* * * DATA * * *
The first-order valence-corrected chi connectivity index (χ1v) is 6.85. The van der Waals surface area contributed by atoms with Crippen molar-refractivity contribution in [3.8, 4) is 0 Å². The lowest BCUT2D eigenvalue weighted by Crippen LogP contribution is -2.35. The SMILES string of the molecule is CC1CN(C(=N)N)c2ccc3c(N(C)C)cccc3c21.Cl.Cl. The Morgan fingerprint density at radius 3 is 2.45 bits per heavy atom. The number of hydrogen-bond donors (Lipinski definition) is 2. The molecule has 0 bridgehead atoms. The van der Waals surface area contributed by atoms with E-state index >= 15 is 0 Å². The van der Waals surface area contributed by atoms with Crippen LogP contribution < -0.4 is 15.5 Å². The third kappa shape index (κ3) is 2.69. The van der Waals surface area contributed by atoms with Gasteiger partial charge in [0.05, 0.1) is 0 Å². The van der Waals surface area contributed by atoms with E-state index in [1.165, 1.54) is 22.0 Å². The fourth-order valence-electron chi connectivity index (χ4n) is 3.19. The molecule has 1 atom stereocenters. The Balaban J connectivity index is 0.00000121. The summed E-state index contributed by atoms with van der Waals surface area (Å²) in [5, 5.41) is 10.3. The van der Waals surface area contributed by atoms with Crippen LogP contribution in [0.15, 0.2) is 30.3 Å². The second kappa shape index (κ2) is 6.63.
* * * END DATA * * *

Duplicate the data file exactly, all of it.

The first-order valence-corrected chi connectivity index (χ1v) is 6.85. The van der Waals surface area contributed by atoms with Crippen molar-refractivity contribution in [3.8, 4) is 0 Å². The lowest BCUT2D eigenvalue weighted by Crippen LogP contribution is -2.35. The SMILES string of the molecule is CC1CN(C(=N)N)c2ccc3c(N(C)C)cccc3c21.Cl.Cl. The Morgan fingerprint density at radius 3 is 2.45 bits per heavy atom. The number of hydrogen-bond donors (Lipinski definition) is 2. The molecule has 0 bridgehead atoms. The van der Waals surface area contributed by atoms with E-state index >= 15 is 0 Å². The van der Waals surface area contributed by atoms with Crippen LogP contribution < -0.4 is 15.5 Å². The third kappa shape index (κ3) is 2.69. The van der Waals surface area contributed by atoms with Gasteiger partial charge in [0.05, 0.1) is 0 Å². The van der Waals surface area contributed by atoms with E-state index in [1.165, 1.54) is 22.0 Å². The fourth-order valence-electron chi connectivity index (χ4n) is 3.19. The molecule has 1 atom stereocenters. The Balaban J connectivity index is 0.00000121. The summed E-state index contributed by atoms with van der Waals surface area (Å²) in [5, 5.41) is 10.3. The van der Waals surface area contributed by atoms with Crippen LogP contribution in [0.15, 0.2) is 30.3 Å². The second kappa shape index (κ2) is 6.63.